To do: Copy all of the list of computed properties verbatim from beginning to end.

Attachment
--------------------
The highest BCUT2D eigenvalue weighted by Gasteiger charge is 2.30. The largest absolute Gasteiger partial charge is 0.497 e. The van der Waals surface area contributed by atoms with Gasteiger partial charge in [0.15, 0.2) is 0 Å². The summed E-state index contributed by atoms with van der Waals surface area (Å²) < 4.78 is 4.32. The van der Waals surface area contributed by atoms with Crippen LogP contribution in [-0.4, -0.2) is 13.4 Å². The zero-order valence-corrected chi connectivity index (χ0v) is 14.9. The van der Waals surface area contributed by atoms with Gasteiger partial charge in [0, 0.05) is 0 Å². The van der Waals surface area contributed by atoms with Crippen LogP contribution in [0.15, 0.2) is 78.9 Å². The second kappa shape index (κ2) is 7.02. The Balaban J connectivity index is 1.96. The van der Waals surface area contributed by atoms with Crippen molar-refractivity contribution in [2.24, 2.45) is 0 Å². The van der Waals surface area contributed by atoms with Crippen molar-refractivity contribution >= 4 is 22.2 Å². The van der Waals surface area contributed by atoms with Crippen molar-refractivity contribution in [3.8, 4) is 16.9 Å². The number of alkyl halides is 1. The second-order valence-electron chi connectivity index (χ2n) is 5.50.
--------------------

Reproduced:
The highest BCUT2D eigenvalue weighted by Gasteiger charge is 2.30. The largest absolute Gasteiger partial charge is 0.497 e. The van der Waals surface area contributed by atoms with Gasteiger partial charge in [0.15, 0.2) is 0 Å². The summed E-state index contributed by atoms with van der Waals surface area (Å²) < 4.78 is 4.32. The van der Waals surface area contributed by atoms with Crippen LogP contribution in [-0.4, -0.2) is 13.4 Å². The zero-order valence-corrected chi connectivity index (χ0v) is 14.9. The van der Waals surface area contributed by atoms with Gasteiger partial charge in [0, 0.05) is 0 Å². The van der Waals surface area contributed by atoms with Crippen LogP contribution in [0.15, 0.2) is 78.9 Å². The second kappa shape index (κ2) is 7.02. The Balaban J connectivity index is 1.96. The van der Waals surface area contributed by atoms with Crippen molar-refractivity contribution in [2.24, 2.45) is 0 Å². The van der Waals surface area contributed by atoms with Crippen molar-refractivity contribution >= 4 is 22.2 Å². The van der Waals surface area contributed by atoms with Crippen molar-refractivity contribution in [3.8, 4) is 16.9 Å². The number of alkyl halides is 1. The second-order valence-electron chi connectivity index (χ2n) is 5.50.